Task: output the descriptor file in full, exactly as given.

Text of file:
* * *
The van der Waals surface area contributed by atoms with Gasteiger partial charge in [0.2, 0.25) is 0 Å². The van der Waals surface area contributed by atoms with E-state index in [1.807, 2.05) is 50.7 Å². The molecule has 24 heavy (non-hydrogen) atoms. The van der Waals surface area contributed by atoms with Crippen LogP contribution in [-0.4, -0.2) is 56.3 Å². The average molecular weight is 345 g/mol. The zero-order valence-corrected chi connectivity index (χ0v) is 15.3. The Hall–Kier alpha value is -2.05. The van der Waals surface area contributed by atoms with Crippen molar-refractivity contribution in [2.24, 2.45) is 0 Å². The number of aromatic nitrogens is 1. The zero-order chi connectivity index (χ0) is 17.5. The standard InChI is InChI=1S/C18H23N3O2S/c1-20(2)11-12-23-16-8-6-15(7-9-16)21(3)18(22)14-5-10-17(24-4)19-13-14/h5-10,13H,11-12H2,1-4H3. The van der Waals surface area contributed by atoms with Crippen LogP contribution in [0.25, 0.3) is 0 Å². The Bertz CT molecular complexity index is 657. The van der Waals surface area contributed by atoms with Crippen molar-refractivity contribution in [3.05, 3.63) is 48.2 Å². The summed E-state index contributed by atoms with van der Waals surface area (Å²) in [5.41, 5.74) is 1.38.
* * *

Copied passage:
The van der Waals surface area contributed by atoms with Gasteiger partial charge in [0.2, 0.25) is 0 Å². The van der Waals surface area contributed by atoms with E-state index in [1.807, 2.05) is 50.7 Å². The molecule has 24 heavy (non-hydrogen) atoms. The van der Waals surface area contributed by atoms with Crippen LogP contribution in [-0.4, -0.2) is 56.3 Å². The average molecular weight is 345 g/mol. The zero-order valence-corrected chi connectivity index (χ0v) is 15.3. The Hall–Kier alpha value is -2.05. The van der Waals surface area contributed by atoms with Crippen molar-refractivity contribution in [2.24, 2.45) is 0 Å². The number of aromatic nitrogens is 1. The zero-order chi connectivity index (χ0) is 17.5. The standard InChI is InChI=1S/C18H23N3O2S/c1-20(2)11-12-23-16-8-6-15(7-9-16)21(3)18(22)14-5-10-17(24-4)19-13-14/h5-10,13H,11-12H2,1-4H3. The van der Waals surface area contributed by atoms with Crippen LogP contribution in [0.25, 0.3) is 0 Å². The Bertz CT molecular complexity index is 657. The van der Waals surface area contributed by atoms with Crippen molar-refractivity contribution in [3.05, 3.63) is 48.2 Å². The summed E-state index contributed by atoms with van der Waals surface area (Å²) in [5.41, 5.74) is 1.38.